The truce in Yemen, first enforced on April 2 and renewed twice till its expiration on October 2, started to alleviate the suffering of Yemeni men and women and offered a truly historic opportunity to build trust and work toward a peaceful settlement of the conflict, he told the Security Council in a briefing.
The failure of the parties to agree on the renewal of the truce has caused new uncertainty for the country and a heightened risk of war, he warned.
Failure To Renew UN-Brokered Truce Spreads Panic Across Yemen
"The parties now have a choice before them. They can choose to preserve and build on the truce and take the path toward peace as is expected from them by the Yemeni population. Otherwise, a return to war would mean renewed and increasing suffering for the civilian population," said Grundberg. "The choice to go back to war would also have destabilizing effects for the whole region. And should the cycles of violence and escalation start, it could be long before a window for peace will open again. Yemen urgently needs to avoid this scenario."
Grundberg said he worked hard to try to save the truce.
Efforts to not only extend but also to expand and build on the elements of the truce have been ongoing since early July. On September 18, he shared a proposal for a six-month extension and the expansion of the truce elements with the parties. And in the weeks leading up to the October 2 deadline, he intensified discussions. He subsequently shared a revised proposal on October 1, said Grundberg.
"I appreciate the position of the government of Yemen on engaging positively with my proposal, and I regret that Ansar Allah came up with additional demands that could not be met," he said, using the official name of the rebel Houthi movement. "As I continue to work with both sides to find solutions, I urge them to demonstrate the leadership and flexibility required to reach an extended and expanded agreement."
Since the expiration of the truce, he continued efforts to engage the parties and regional and international partners on options for the renewal of the ceasefire, said Grundberg.
"I have just returned from visits to Abu Dhabi and Muscat where I held important discussions to explore ways forward in close coordination with Yemen's neighbors. I personally believe that there is still a possibility for the parties to come to an agreement," he said.
Grundberg said his proposal addresses the key -- competing -- demands of both sides in a balanced manner: the continued halt of all offensive operations and an enhanced Military Coordination Committee as a robust de-escalation communication and coordination channel, a transparent and effective disbursement mechanism for the regular payment of civil servant salaries and pensions, the phased opening of roads in Taiz and other governorates, an increase in the number of flights and destinations to and from Sanaa International Airport, the regular and unhindered flow of fuel to the ports of Hodeidah, a commitment to release detainees urgently.
Additionally, for long-term progress toward a settlement of the conflict, the proposal also includes the establishment of structures for the initiation of negotiations over economic issues, a durable ceasefire, and, most importantly, the resumption of a Yemeni-led, inclusive political process to work toward a comprehensive resolution of the conflict, he said.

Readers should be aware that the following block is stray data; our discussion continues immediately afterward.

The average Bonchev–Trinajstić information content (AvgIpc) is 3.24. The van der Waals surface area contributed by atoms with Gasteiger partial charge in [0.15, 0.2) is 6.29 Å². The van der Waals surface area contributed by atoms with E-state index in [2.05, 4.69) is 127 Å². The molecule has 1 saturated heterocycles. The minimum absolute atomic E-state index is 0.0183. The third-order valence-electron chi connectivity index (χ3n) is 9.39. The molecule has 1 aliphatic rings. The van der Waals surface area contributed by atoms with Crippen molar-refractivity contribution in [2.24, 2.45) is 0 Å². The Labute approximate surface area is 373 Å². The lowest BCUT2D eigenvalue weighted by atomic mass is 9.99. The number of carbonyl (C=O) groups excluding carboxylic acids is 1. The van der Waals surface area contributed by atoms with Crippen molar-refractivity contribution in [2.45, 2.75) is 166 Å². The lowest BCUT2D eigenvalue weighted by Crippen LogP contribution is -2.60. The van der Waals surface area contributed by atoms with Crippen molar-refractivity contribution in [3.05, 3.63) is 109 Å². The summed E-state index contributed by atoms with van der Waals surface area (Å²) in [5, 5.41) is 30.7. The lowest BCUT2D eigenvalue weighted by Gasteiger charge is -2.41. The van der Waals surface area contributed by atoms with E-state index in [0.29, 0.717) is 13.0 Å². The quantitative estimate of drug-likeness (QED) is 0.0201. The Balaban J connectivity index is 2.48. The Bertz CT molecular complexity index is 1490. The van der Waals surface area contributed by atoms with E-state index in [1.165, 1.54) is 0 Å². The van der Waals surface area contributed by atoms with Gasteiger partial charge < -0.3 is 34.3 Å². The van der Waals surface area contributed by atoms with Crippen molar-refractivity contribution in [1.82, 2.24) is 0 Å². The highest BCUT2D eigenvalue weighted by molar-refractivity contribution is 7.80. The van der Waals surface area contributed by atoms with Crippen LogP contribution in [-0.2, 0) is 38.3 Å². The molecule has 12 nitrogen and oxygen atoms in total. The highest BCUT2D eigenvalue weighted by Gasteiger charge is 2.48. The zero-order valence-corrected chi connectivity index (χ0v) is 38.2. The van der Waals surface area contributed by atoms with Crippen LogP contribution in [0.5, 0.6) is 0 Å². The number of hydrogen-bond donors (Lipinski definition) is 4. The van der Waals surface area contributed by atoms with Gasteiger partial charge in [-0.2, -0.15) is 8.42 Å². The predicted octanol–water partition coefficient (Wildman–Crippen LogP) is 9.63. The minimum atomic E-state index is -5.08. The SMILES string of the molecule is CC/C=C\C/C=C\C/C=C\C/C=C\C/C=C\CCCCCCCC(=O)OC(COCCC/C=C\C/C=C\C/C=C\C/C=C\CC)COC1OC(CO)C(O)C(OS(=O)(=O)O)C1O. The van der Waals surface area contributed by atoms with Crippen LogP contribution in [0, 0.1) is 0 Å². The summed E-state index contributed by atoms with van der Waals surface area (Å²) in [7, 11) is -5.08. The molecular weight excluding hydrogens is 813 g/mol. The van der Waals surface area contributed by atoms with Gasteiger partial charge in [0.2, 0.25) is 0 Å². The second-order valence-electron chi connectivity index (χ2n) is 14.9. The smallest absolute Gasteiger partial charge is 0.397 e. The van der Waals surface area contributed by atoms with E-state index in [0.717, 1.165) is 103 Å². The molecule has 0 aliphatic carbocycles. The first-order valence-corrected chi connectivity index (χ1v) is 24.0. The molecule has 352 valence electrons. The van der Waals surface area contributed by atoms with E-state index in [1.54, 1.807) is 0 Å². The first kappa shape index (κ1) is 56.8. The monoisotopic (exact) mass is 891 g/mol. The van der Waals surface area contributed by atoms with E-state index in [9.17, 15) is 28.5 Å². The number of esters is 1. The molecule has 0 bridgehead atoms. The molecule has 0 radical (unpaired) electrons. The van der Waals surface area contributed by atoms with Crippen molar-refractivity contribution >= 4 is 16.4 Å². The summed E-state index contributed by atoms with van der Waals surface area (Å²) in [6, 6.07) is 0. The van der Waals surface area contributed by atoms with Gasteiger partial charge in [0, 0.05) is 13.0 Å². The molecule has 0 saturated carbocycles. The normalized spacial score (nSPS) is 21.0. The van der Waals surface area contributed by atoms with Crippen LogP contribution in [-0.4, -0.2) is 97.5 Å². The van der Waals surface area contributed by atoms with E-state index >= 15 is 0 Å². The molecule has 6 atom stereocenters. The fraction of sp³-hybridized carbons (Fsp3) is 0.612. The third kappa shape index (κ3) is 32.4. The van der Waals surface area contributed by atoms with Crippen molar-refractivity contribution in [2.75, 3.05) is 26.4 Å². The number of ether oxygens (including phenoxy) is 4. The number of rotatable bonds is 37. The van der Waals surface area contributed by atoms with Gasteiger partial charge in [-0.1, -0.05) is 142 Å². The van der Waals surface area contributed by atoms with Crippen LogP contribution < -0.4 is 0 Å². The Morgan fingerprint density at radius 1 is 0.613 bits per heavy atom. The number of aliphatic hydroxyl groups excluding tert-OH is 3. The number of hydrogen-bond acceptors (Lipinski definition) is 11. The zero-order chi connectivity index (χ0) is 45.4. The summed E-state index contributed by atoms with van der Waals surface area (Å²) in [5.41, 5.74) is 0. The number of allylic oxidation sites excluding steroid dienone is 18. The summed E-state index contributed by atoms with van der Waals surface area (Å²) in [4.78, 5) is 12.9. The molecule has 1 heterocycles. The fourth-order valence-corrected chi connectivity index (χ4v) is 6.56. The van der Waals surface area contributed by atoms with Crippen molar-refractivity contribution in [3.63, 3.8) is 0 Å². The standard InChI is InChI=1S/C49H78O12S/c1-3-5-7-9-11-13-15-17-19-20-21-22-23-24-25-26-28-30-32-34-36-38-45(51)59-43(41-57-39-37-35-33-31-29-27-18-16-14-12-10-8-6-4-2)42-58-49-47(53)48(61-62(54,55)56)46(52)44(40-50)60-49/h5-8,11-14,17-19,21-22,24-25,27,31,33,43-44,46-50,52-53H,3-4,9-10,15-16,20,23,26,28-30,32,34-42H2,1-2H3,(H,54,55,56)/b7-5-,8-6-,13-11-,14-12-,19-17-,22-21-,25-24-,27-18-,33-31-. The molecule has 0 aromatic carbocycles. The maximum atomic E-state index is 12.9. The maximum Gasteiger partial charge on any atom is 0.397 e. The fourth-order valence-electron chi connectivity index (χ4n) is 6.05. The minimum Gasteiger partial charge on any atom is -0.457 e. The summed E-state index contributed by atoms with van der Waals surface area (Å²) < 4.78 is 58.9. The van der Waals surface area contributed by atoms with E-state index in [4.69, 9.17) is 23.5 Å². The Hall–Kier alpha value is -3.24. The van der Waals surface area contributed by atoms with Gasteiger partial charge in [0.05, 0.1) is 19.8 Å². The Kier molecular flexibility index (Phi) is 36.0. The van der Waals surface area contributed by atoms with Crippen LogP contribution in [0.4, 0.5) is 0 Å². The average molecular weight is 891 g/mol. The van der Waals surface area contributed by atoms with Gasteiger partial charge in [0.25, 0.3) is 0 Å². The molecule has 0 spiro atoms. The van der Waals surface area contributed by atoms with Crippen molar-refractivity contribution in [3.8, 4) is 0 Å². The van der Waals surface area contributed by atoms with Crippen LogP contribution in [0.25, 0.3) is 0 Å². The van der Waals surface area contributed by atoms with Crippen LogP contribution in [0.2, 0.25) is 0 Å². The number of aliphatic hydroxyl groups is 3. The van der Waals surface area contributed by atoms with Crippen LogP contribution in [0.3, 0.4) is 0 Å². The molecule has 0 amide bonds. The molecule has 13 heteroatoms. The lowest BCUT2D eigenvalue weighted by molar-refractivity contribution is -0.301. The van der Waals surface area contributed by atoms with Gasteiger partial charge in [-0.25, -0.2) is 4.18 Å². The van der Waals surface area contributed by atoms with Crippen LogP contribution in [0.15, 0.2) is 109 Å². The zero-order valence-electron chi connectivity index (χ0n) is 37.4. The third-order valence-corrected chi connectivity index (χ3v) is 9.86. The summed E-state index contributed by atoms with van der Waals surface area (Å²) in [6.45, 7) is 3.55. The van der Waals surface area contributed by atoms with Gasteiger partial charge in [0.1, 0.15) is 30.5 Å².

"It is important to remember that the truce was never intended as an end in itself, but as a building block to enhance trust between the parties and establish a conducive environment to work toward a political solution to the conflict," said Grundberg.
He welcomed that the parties have shown restraint since the expiration of the truce.
Fortunately, there has not been any significant military escalation, only sporadic exchanges of artillery and small-arms fire in front-line areas in Taiz, Marib, Hodeidah, and Dhale, he said. "I urge the parties to continue to exercise maximum restraint."
Since October 2, flights between Sanaa airport and Amman, Jordan, have continued to operate. Similarly, he said that fuel ships have regularly continued to enter the Hodeidah governorate's ports. "I therefore call on the parties to uphold and safeguard the arrangements that operated under the truce, and which have brought vital benefits to the Yemeni people."
The achievement and benefits of the truce should not be underestimated. He said the truce came into effect after almost eight years of conflict and brought the most extended period of calm.
During the truce, there were no major military operations. Casualties dropped by 60 percent. The reopening of Sanaa airport with 56 commercial roundtrip flights to date has transported almost 27,000 passengers who sought medical attention, educational or business opportunities abroad. Over 1.4 million metric tons of fuel product was delivered to Hodeidah ports, more than three times the amount of fuel products entering in 2021. He noted that he held face-to-face meetings of the parties under UN auspices on military de-escalation and road openings in Taiz and other governorates.
He called on the parties in Yemen to revive the truce.
"With the stakes this high, it is critical that we do not lose this opportunity. The parties need to demonstrate the leadership, compromise and flexibility required to urgently reach an agreement on the renewal and expansion of the truce," said Grundberg. "The members of this (Security) Council and the international community are following the situation in Yemen with concern. Yet, ultimately, the parties' duty is to the men and women of Yemen -- to find solutions that are in the best interests of the Yemeni population and to pursue every avenue for peace."